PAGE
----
Sonos Era 100 Review How to Download iOS 16.4 Save 55% on iPhone Cases How to Sign Up for Google's Bard Apple's AR/VR Headset VR for Therapy Clean These 9 Household Items Now Cultivate Your Happiness
Want CNET to notify you of price drops and the latest stories?
No, thank you

Speedy Net video codec done, but late

Months behind schedule, a compression technology that promises to stream video over the Internet at DVD-worthy speeds passes a key milestone, say its developers.

The technical design of a compression technology that promises to stream video over the Internet at DVD-worthy speeds has been completed, according to the international standards team developing it.

But the widely anticipated standard, known as Recommendation H.264 of the United Nations' International Telecommunication Union (ITU), won't be ready for public consumption until March--three months behind schedule.

The standard was developed by the Joint Video Team (JVT), a joint effort between the Video Coding Experts Group within the ITU and the Moving Pictures Experts Group, a working group of the International Organization for Standardization/International Electrotechnical Commission (ISO/IEC). MPEG, responsible for the MPEG-4 audio-visual standard among others, just met in Awajishima, Japan.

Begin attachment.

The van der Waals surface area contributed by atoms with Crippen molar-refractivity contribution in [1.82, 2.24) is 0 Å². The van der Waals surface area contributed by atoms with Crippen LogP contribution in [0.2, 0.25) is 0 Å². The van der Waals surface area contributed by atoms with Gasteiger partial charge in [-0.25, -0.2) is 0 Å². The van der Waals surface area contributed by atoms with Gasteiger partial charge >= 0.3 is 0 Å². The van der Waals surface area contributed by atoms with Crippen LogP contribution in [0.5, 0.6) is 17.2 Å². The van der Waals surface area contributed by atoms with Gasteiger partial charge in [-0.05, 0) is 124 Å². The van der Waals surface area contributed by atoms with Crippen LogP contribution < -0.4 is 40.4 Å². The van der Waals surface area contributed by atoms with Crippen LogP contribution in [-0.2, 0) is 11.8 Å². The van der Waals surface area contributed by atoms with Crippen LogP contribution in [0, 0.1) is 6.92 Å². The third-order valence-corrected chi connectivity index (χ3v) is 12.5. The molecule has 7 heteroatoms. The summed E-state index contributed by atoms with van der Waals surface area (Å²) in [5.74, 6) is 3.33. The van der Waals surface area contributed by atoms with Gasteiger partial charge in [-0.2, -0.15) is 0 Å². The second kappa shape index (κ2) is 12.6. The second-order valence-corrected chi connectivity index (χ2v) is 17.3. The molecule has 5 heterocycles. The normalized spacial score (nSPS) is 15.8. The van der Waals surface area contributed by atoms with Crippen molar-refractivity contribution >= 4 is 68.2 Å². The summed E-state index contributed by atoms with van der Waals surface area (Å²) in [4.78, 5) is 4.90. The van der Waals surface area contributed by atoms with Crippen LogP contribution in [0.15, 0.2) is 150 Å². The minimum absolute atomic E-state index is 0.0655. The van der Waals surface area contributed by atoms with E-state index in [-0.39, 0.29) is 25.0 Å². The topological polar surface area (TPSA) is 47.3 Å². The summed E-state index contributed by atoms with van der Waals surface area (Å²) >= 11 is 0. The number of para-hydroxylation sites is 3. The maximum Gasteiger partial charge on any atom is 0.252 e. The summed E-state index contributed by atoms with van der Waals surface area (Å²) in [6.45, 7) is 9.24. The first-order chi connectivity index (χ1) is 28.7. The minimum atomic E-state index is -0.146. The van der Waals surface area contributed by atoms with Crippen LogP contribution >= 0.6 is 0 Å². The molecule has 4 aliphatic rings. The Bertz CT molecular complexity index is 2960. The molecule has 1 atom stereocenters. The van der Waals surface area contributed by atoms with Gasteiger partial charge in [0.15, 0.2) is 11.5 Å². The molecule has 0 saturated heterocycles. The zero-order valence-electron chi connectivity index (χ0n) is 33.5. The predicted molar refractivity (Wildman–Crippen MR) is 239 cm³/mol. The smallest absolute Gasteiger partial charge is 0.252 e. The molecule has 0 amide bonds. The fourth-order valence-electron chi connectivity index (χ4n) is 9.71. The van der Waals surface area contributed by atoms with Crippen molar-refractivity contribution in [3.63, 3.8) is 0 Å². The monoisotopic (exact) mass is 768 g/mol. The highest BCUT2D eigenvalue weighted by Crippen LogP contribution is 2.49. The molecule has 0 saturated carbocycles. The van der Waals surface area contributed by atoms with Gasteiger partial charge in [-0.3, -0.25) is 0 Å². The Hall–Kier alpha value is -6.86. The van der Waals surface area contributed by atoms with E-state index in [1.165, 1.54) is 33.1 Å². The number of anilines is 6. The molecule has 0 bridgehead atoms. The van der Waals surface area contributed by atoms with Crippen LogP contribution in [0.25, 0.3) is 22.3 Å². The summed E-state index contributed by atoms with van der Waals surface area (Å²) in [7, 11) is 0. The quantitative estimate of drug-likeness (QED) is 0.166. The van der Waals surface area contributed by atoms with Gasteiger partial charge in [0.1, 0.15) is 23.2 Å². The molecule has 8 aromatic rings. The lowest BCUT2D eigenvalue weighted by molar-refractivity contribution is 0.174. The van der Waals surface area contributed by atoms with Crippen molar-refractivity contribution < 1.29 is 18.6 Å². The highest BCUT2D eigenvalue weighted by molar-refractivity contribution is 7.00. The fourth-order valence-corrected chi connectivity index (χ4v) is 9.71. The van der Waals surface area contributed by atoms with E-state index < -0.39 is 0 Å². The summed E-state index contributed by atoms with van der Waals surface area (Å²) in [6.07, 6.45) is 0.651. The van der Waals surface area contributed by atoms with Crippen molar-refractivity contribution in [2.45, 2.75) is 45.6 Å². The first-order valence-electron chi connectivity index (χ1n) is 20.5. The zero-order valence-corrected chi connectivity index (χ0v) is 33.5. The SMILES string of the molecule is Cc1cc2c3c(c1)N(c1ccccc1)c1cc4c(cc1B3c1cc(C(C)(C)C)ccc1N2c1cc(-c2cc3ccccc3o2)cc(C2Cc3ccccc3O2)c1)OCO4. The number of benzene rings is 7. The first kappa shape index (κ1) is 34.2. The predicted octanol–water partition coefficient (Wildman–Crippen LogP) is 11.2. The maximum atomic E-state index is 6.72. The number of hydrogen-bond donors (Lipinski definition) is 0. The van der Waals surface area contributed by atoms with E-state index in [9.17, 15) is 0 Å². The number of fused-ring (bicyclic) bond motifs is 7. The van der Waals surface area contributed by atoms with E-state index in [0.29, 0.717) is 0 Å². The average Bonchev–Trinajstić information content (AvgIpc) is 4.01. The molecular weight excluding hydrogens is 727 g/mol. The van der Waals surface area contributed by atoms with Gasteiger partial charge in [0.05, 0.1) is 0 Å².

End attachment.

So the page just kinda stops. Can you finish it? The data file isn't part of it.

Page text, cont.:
The new compression technology has demonstrated data throughput of just under 1mbps in trials, paving the way for better Internet delivery of bandwidth-hogging video files.

While the ITU refers to the codec as Recommendation H.264, ISO calls it ISO/IEC 14496 10 Advanced Video Coding (AVC).

"Completing the technical design is a key milestone towards making this important standard available to the industry at large," said Gary Sullivan, chairman of the JVT and the ITU's Video Coding Experts Group (VCEG). "It's testimony to the efforts of the overall team that the technical design was completed in record time, paving the way for adoption of this exciting technology in 2003." Special Report

20 minds on tech's future

The JVT said Tuesday it would complete the formal process of ratification by March 17, three months later than it had predicted in February.

The compression technology--which strips nonessential information from video files in order to let them travel more quickly over a network--originated at the ITU. But more recent contributions extend its potential applications to a wider variety of media and devices, according to the JVT.